Julie Birch, 26, (in mug) is accused of murdering her 92-year-old roommate before calling 911 to report herself to police
A 26-year-old woman has been accused of murdering her 92-year-old roommate after the elderly woman welcomed her into her home, before calling 911 to report herself to police.
Julia Birch was arrested and charged Wednesday with first-degree murder for the killing of renowned sculptor Nancy Ann Frankel in Montgomery County, Maryland.
Police were called to Frankel’s home on Spruell Drive in Kensington around 8:20am that morning to a report of a dead body.
When officers arrived on the scene, Birch allegedly confessed to killing her elderly roommate. Police said they found Frankel’s body inside the home along with evidence from the scene that they said supported Birch’s confession.
The 26-year-old was taken into custody and, during a follow-up interview at Montgomery County Police Headquarters, she allegedly admitted again to killing Frankel and told cops she had called 911 to report the death.
It is not yet clear how Frankel died, with police saying an autopsy was scheduled for Thursday to determine the cause and manner of her death.
No motive has been given for her murder and police have not released any further information about the events leading up to her death, citing an active investigation.
A police spokesperson told DailyMail.com Birch had been living with Frankel at her home since January and was ‘an acquaintance of the victim’s family members.’
Frankel’s neighbor told The Daily Beast Frankel had mentored and taken into her home several young women over the years but that she had always found Birch unfriendly and ‘disconnected’.
Julia Yost, who lives a few doors down from the home where the sculptor would display her artwork in her yard, said most people in the area stop and say hello to each other.
‘I only saw that girl maybe three times, but when I saw her, she seemed, like, disconnected,’ Yost said.
Birch was arrested and charged Wednesday with first-degree murder for the killing of renowned sculptor Nancy Ann Frankel (pictured) in Montgomery County, Maryland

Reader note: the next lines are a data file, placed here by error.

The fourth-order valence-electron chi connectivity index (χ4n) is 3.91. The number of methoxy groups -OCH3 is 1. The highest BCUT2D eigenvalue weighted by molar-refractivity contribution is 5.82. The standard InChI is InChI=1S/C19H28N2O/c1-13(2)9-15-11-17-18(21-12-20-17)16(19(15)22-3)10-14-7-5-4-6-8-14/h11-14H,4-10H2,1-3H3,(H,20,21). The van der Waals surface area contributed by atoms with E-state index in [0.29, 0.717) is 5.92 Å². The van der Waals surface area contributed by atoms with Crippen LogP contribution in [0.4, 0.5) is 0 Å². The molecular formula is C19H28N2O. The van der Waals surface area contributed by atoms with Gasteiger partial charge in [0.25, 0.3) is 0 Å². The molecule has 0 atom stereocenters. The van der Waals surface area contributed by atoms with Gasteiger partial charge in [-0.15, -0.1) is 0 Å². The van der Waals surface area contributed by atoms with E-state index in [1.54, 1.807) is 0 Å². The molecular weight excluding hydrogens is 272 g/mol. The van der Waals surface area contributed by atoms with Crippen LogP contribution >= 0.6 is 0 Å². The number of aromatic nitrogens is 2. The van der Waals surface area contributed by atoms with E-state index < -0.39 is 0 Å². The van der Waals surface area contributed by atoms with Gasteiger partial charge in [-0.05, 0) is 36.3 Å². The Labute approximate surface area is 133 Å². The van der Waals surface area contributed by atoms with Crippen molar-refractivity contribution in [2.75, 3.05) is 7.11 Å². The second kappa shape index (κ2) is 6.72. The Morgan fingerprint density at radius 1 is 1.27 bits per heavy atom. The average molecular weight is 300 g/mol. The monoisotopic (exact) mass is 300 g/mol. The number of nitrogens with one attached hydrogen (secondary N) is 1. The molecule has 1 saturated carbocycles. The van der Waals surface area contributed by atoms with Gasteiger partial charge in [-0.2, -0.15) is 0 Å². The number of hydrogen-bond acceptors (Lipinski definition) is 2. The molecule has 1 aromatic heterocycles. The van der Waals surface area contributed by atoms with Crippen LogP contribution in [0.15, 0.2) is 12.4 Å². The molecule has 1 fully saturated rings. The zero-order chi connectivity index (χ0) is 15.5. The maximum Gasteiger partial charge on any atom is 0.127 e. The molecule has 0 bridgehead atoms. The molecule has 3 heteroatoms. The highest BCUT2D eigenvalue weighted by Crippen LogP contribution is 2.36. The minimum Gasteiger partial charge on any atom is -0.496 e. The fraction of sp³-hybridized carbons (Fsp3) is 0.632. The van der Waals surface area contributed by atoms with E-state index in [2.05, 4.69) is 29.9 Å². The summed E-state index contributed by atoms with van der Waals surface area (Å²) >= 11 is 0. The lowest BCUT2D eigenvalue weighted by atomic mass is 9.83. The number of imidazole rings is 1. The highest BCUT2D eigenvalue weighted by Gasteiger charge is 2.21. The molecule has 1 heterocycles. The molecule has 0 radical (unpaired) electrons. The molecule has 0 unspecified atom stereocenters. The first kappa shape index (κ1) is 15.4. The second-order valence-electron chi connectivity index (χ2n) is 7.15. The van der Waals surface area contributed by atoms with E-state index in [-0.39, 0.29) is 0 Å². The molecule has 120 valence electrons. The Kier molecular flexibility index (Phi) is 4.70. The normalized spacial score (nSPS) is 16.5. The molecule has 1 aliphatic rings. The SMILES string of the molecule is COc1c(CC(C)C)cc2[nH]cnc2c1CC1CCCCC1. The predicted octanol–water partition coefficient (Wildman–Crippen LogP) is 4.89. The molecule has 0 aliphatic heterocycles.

Police were called to Frankel’s home on Spruell Drive in Kensington (above) around 8:20am that morning to a report of a dead body. When officers arrived on the scene, Birch allegedly confessed to killing her elderly roommate
‘Here, everybody says, ‘Hi’ and ‘Bye,’ but I said, ‘Hi,’ and she just looked at me and kept going.’
Yost described Frankel as ‘very friendly and compassionate’ and active for her age, recalling how they would speak almost daily when Frankel took an afternoon walk through the neighborhood.
She said she believed Frankel mentored young women to pass on the mentorship she received when she was younger.
‘[Frankel] was exposed to several women mentors while she was at Columbia University, and I think she was trying to repay that by mentoring young women,’ Yost said.
‘There were other people living there on and off.’
Frankel, a mother and grandmother, was a well-known sculptor who showcased her work at numerous exhibitions and galleries over the years and won several awards.
No motive or cause of death has been given for Frankel’s death. Frankel released a book in 2018 called ‘Nancy @ Ninety: Seven Decades of Sculpture by Nancy Frankel’ (above)
Studio Gallery director Kelly Bresnowitz told the Daily Beast Frankel would be ‘missed greatly’ in the art community and said they are planning a memorial ‘in celebration of what a wonderful person and artist Nancy was.’
According to Frankel’s website NancyFrankel.com, she used ”organic geometry’ to give form to my love of nature and architecture.
‘Space, either encapsulated or activated, and a sense of balance, precarious yet centered, are integral to my work,’ she wrote.
Her sculptures ranged from table-top interior works to larger exterior pieces including sundials and fountains made of design-cast, steel and bronze.
Frankel also released a book in 2018 called ‘Nancy @ Ninety: Seven Decades of Sculpture by Nancy Frankel’, commemorating her 90th birthday.
Frankel, a mother and grandmother, was a well-known sculptor who showcased her work at numerous exhibitions and galleries over the years and won several awards. Pictured some of her artwork above
According to Frankel’s website NancyFrankel.com, she used ”organic geometry’ to give form to my love of nature and architecture’ (pictured some of the sculptures on her website)
The about the author section reveals how she started out waiting tables to pay for her college tuition as an art student at the Temple University and later Columbia.
She got married and moved with her husband to Germany where she continued her studies at the Munich Art Academy.
‘Sadly, Nancy’s husband died prematurely after their return to the US leaving her with two small children to support,’ it reads.
‘Her peace-activist daughter and architect son have each learned from this formidable mother and produced a number of grandchildren who lean on her for the counsel and support only grandmothers can provide.’
Birch is being held without bail and is set to appear in court on August 27.